According to Business Insider, most vintage Tamagotchis won't fetch big bucks on the secondary market. (On eBay, most are priced at around $50.) The exception are rare editions like “Yasashii Blue” and “Tamagotchi Ocean,” which go for $300 to $450 on eBay. As Complex notes, "There were over 40 versions (lines) of Tamagotchi released, and each line featured a variety of colors and variations ... yours would have to be one of the rarest models to be worth the effort of resale."

10. A new generation of Tamagotchis were released in 2017 for the toy's 20th anniversary.

The 2017 re-release of the Tamagotchi in its packaging.
Bandai came to the aid of nostalgic '90s kids when it re-released a version of the original Tamagotchis for the toy's 20th anniversary.
Chesnot/Getty Images

In November 2017, Bandai released a 20th anniversary Tamagotchi that, according to a press release [PDF], was "a first-of-its-kind-anywhere exact replica of the original Tamagotchi handheld digital pet launched ... in 1996." However, as The Verge reported, the toys weren't an exact replica: "They're about half the size, the LCD display is square rather than rectangle, and those helpful icons on the top and bottom of the screen seem to be gone now." In 2019, new Tamagotchis were released; they were larger than the originals, featured full-color displays, and retailed for $60.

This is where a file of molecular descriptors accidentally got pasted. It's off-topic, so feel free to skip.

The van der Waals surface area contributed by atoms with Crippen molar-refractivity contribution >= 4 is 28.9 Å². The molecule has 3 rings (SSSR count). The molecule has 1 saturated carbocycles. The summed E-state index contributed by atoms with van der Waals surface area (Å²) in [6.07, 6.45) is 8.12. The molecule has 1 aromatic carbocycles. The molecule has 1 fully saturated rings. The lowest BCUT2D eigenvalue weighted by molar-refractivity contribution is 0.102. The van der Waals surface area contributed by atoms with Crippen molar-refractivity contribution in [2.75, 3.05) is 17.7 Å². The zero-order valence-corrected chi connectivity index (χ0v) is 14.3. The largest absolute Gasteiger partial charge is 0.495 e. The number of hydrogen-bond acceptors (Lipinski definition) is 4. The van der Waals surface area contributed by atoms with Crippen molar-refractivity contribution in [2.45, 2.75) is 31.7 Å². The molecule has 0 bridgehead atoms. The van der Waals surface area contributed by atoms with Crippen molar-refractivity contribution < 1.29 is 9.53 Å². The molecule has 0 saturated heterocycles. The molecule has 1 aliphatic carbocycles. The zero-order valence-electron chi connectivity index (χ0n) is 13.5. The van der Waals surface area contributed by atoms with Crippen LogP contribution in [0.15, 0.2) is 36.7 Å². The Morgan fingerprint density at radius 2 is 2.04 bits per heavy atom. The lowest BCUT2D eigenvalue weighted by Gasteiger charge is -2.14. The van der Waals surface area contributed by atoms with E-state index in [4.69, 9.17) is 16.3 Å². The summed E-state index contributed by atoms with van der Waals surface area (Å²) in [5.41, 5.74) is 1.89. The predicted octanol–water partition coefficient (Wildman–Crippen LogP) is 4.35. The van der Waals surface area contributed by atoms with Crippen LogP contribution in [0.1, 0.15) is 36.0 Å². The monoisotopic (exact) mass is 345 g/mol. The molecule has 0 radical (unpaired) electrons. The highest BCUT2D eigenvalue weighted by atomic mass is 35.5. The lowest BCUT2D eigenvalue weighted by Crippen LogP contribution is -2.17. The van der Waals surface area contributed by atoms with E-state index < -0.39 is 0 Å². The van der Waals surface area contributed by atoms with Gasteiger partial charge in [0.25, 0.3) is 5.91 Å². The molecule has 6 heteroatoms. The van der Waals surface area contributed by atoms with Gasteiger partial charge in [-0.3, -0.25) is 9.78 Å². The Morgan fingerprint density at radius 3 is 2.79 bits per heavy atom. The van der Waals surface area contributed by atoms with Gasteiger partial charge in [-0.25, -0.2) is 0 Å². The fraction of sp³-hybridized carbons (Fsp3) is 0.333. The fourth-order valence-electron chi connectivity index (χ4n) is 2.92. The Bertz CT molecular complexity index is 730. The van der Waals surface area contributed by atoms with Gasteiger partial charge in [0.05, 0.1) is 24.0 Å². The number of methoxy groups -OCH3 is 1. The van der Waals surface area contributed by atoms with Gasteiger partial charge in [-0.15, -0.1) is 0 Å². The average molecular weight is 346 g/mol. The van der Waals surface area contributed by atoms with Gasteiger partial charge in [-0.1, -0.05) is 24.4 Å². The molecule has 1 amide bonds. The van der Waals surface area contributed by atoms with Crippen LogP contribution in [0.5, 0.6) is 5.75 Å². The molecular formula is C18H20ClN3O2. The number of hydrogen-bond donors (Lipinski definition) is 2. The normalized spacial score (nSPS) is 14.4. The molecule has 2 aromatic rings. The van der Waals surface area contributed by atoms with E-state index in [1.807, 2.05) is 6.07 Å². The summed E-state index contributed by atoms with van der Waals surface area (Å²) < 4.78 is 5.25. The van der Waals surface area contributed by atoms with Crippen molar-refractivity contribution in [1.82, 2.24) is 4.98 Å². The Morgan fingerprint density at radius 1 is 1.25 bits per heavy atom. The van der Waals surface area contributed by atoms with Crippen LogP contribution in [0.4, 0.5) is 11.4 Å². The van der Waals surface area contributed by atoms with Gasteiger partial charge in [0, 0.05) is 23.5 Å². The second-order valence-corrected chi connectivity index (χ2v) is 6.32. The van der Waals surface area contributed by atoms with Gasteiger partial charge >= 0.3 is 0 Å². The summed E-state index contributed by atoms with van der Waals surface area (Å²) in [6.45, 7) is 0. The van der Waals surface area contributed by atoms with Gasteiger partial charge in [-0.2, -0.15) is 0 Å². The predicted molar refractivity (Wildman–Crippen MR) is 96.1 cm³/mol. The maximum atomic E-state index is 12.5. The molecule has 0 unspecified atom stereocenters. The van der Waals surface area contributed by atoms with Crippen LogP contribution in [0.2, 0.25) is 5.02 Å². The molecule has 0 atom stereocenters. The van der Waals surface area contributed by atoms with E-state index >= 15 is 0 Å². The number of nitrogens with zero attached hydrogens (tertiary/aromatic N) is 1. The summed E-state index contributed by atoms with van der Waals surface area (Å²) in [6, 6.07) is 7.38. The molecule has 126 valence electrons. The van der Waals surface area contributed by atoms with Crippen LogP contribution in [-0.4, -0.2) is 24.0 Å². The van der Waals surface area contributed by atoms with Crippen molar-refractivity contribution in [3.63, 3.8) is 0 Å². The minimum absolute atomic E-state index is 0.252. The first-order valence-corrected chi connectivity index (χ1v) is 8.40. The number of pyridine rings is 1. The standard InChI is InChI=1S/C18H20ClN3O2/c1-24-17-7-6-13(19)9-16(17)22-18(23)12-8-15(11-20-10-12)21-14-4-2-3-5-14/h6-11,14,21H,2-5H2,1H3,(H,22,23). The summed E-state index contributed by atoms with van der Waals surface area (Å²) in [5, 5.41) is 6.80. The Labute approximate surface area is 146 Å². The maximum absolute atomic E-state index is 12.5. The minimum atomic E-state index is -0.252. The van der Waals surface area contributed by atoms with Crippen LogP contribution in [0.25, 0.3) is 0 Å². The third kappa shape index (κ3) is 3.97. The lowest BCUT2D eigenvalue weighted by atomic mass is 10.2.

11. The original Tamagotchi’s sound has been immortalized in a virtual museum.

The Museum of Endangered Sounds is a website that seeks to immortalize the digital sounds that become extinct as we hurtle through the evolution of technology. “The crackle of a dial-up modem. The metallic clack of a 3.5-inch floppy slotting into a Macintosh disk drive. The squeal of the newborn Tamagotchi. They are vintage sounds that no oldies station is ever going to touch,” The Washington Post wrote in a 2012 profile of the museum. So, yes, the sound of that little Tamagotchi is forever preserved, should it someday, very sadly, cease to exist completely.